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During its online Windows Developer Day event today, Microsoft tried to get developers excited about building apps and games for its Universal Windows Platform (UWP). The next big release is the Windows 10 Creators Update, coming in “early 2017,” and the Software Development Kit (SDK) for that update is now feature-complete.
Microsoft’s UWP allows developers to build a single app that changes based on your device and screen size. One app can work on your Windows 10 computer, Windows 10 tablet, Windows 10 Mobile smartphone, Windows 10 VR headset, Xbox One console, Internet of Things device, and eventually HoloLens.
Kevin Gallo, director of the Windows Developer Platform, was on stage to detail what’s coming. While many developers have already seen the various new features (including over 1,000 improvements specifically for UWP) via Windows Insider builds, Gallo also unveiled new developer tools and documentation:
- All of Microsoft’s technical documentation is now available in one place: docs.microsoft.com. The docs are open for feedback from the community, so developers can comment and contribute.
- Microsoft’s UWP backlog database is being opened up. Developers can now see what the team is working on, help them prioritize bugs, view progress on tracked bugs, and contribute feature requests.
If this sounds familiar, that’s because Microsoft did something similar with its web platform back in May 2014. Now the company is finally expanding the effort to its app platform — the full database will be published over time, though the company didn’t commit to a specific timeframe.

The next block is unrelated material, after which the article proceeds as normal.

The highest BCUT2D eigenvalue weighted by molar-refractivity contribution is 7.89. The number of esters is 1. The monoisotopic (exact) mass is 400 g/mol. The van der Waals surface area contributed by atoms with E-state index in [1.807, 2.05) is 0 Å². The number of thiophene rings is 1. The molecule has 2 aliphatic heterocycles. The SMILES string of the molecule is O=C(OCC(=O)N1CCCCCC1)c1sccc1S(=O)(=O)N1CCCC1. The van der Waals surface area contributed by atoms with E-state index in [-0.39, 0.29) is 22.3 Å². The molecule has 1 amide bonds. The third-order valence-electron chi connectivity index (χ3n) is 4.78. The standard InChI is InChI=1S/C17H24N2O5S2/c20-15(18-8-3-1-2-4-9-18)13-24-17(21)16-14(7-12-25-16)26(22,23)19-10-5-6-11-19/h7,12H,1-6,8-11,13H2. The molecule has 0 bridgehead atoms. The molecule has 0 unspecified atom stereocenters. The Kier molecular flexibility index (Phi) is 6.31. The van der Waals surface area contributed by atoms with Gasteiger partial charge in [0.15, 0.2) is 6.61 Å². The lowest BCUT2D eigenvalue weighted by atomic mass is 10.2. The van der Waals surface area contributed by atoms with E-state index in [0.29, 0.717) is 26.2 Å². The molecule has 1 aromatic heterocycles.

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So why is Microsoft making its Windows Developer Day all about UWP? The company will simply say that it’s the best platform for building apps across different types of devices. But there are likely many other reasons, including two in particular that are worth highlighting.
The first is the rumored upcoming edition of Windows 10 that Microsoft likely has up its sleeve called Windows 10 Cloud. As first reported by ZDNet’s Mary Jo Foley, it can only run UWP apps installed from the Windows Store, so it’s really no surprise that the company wants to get developers writing more apps for its store.
The second one Microsoft is talking about much more openly. Windows 10 VR headsets are coming from partners like Acer, Asus, Dell, HP, and Lenovo for prices starting at $299. Those Windows 10 devices, slated for release later this year, run apps — yep, UWP apps.
It really is no surprise Microsoft is pushing UWP.
Windows 10 is a service, meaning it was built in a very different way than its predecessors so it can be regularly updated with not just fixes but new features too. While Microsoft has released many such updates to date, the Creators Update will be a major one and follows the Windows 10 Anniversary Update, released in August 2016.
Gallo emphasized that the Creators Update will greatly expand the API surface available to Windows 10 developers. Many of the existing APIs for Win32 and .NET are now accessible via UWP thanks to the Windows 10 Creators Update SDK. The goal is simple: Bring the worlds of Win32, .NET, and UWP closer together to let developers reuse code as much as possible.
Put another way, Microsoft wants UWP to one day dominate Windows app and game development. That means apps spanning various types of devices, games on Windows and Xbox, and mixed reality.
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